Washington State’s LTC Trust Act is intended to offer long-term care coverage to state residents funded by a mandatory payroll tax. Here’s how it works and how you can opt out. For more on long term care insurance, read Long Term Care Insurance 101 and Hybrid Long Term Care Insurance – An Upgrade on Traditional Benefits.
IMPORTANT NOTE: Significant updates to the exemption rules were made in a 2022 legislative session, which took effect on January 1, 2023, as we detail in the exemptions section below.
What does the LTC Trust Act provide?
It offers short term benefits with a $36,500 lifetime maximum to offset expenses for things like nursing and assisted living facilities, professional caregiving and caregiver support, home health care, and meal delivery.
How much is the mandatory payroll tax and who pays it?
After changes to the program through early 2023, employers will begin collecting a 0.58% payroll tax on all W2 income starting on July 1, 2023. This starting rate is expected by many to increase in the future.
Self-employed individuals can opt in but are not currently required to participate, though this could change in the future if the plan ends up underfunded.
Who is covered under the plan?
To qualify, you must be a current resident of Washington State and meet the following criteria:
- Employees who pay for 10 years without a 5-year consecutive break are permanently vested.
- Employees who pay for 3 of the last 6 years are vested but could un-vest status once they no longer meet the “3 of the last 6” rule if they haven’t paid for 10 years.
- Require assistance with a minimum of 3 Activities of Daily Living (ADL) – medication management, personal hygiene, eating, toileting, transferring, body care, bathing, ambulation/mobility, dressing, cognitive impairment.
What if I move out of Washington?
You must stay a resident of Washington State to qualify for benefits. If you move out of state for five years or more, you forfeit all benefits and taxes paid.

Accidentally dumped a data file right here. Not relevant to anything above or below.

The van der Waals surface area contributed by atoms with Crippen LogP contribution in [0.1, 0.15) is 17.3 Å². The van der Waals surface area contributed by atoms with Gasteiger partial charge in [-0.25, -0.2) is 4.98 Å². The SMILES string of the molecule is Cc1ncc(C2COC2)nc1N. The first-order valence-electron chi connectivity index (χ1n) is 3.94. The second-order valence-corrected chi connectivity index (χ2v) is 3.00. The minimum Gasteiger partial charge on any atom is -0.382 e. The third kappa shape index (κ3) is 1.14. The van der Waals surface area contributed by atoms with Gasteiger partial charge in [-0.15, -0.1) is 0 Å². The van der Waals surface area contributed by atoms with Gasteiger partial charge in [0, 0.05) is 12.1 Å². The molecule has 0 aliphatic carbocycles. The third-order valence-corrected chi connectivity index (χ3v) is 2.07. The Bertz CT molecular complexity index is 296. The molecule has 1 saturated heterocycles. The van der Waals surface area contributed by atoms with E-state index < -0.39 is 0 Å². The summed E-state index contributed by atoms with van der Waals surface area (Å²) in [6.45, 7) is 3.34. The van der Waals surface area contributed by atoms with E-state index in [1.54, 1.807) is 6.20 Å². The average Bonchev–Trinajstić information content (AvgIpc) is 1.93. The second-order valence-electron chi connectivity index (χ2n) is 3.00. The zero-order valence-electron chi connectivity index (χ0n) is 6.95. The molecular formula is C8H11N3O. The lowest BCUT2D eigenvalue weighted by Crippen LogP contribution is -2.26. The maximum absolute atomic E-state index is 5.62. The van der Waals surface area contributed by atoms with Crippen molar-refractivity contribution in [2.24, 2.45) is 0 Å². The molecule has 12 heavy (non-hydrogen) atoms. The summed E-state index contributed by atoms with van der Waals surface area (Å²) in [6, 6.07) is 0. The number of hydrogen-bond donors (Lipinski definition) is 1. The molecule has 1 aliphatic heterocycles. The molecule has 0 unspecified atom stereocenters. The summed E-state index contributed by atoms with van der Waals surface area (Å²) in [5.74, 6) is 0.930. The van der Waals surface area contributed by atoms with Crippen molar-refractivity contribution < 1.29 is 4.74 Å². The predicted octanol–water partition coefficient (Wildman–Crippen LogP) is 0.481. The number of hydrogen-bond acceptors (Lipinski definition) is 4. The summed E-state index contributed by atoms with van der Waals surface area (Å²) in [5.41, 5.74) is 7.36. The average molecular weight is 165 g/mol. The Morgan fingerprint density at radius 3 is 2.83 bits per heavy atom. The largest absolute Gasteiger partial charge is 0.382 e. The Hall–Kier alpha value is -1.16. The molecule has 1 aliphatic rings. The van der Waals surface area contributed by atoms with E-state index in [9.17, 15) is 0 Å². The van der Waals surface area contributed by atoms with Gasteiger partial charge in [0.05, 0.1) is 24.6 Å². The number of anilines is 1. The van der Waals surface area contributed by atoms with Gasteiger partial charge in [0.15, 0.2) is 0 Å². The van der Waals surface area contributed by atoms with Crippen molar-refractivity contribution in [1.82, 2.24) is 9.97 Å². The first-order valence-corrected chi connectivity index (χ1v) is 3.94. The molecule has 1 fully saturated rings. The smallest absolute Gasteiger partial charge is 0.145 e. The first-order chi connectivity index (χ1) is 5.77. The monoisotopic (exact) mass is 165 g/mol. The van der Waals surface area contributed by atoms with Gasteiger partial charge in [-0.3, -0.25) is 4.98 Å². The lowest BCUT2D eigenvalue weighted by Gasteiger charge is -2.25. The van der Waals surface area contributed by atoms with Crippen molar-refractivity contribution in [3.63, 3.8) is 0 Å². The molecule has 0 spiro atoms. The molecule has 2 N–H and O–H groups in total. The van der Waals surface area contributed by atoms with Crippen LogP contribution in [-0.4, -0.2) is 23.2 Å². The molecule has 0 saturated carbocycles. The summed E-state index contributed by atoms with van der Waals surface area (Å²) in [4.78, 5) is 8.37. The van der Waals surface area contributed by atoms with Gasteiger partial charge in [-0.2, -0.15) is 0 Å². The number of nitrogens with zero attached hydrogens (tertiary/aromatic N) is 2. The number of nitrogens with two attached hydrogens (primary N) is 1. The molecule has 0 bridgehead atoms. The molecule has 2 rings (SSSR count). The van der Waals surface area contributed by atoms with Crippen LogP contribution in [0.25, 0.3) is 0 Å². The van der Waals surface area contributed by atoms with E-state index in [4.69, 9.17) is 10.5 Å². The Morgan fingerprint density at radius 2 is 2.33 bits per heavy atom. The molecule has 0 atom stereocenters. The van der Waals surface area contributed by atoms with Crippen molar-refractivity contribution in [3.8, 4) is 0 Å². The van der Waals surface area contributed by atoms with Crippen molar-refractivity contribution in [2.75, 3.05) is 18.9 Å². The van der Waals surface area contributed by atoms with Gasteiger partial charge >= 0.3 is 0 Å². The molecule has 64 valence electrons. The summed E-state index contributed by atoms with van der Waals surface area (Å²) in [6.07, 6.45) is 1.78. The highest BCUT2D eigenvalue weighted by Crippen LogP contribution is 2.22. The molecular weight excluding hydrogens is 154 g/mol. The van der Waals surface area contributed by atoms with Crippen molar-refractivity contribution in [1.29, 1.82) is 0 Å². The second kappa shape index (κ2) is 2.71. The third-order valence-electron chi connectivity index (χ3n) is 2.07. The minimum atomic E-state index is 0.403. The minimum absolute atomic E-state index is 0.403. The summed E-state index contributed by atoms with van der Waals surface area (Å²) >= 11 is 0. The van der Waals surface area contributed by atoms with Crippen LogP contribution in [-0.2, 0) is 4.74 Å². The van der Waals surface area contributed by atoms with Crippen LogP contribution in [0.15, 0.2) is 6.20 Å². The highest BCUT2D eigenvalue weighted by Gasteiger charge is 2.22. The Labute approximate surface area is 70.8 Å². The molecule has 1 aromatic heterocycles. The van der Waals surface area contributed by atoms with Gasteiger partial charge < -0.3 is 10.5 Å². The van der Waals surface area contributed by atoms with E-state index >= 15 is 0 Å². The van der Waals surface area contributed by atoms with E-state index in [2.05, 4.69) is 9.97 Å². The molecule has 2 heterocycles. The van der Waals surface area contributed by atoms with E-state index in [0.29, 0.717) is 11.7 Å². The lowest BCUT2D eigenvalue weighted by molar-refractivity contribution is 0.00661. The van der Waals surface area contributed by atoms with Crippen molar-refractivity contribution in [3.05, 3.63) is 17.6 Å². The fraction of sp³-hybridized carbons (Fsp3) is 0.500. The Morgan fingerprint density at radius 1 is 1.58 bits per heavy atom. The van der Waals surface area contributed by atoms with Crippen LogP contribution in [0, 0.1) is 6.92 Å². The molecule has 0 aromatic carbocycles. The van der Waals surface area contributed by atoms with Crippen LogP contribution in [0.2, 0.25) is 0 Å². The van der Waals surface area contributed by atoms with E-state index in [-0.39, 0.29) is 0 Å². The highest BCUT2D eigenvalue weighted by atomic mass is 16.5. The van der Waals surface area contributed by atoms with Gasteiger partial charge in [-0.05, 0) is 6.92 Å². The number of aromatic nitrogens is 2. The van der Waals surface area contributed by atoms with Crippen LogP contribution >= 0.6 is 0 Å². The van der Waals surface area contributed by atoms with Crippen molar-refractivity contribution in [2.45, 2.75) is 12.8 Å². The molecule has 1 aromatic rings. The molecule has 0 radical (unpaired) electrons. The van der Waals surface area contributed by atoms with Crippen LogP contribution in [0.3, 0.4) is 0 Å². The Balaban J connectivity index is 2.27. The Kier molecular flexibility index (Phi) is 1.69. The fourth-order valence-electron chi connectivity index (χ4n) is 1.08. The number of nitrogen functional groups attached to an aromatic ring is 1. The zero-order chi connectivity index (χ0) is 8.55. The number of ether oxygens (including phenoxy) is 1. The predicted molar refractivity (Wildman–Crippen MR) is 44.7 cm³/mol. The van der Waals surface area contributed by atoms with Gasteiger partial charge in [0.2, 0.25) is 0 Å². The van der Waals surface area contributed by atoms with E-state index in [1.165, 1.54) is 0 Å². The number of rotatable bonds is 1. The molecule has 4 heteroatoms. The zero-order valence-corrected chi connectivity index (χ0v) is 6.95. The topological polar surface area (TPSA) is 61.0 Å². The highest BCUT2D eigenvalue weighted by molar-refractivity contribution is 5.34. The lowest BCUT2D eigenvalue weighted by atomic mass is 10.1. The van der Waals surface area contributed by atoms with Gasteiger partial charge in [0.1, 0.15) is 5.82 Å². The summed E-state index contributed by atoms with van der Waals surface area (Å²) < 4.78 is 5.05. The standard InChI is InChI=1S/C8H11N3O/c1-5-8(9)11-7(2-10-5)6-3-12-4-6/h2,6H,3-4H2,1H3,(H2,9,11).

How do I file an exemption to opt out following the 2023 updates?
In the initial version of the law, those who had private long-term care insurance on or before Nov. 1, 2021 were able to apply for an exemption from the WA Cares Fund from Oct. 1, 2021, until Dec. 31, 2022. This opt-out provision is no longer available. As of January 1, 2023, you may only apply for an exemption if you:
- Live outside of Washington.
- Are the spouse or registered domestic partner of an active-duty service member of the United States armed forces.
- Have a non-immigrant work visa.
- Are a veteran with a 70% service-connected disability rating or higher (this is a permanent exemption).
See the WA Cares Fund exemption page for further details, including how to apply for the exemption.
If you already obtained an exemption before 2023, your exemption is still valid!
The WA Cares Fund exemptions FAQ page says your exemption obtained before 2023 is still valid and exempts you from taxes and benefits under the plan. You will need to provide your exemption letter to your employer as proof so they can exclude you from the tax withholding.
Can I cancel my private LTC insurance since the program was delayed?
The WA Cares Fund exemptions FAQ page says that it’s up to you to decide to keep or cancel a private long-term care policy. As long as you obtained an approved exemption, your exempt status will not be changed if you cancel the policy. For those who need long-term care coverage, we’d recommend you talk with your advising team first.
WA State’s constitution doesn’t allow income taxes, will this survive legal challenge?
Washington State’s constitution does not currently allow for income taxes to be assessed by the state. Legislators have called this a “premium assessment” and not a tax to circumvent the prohibition, however because it’s calculated as a percentage of income, it’s unclear if this will stand in court.
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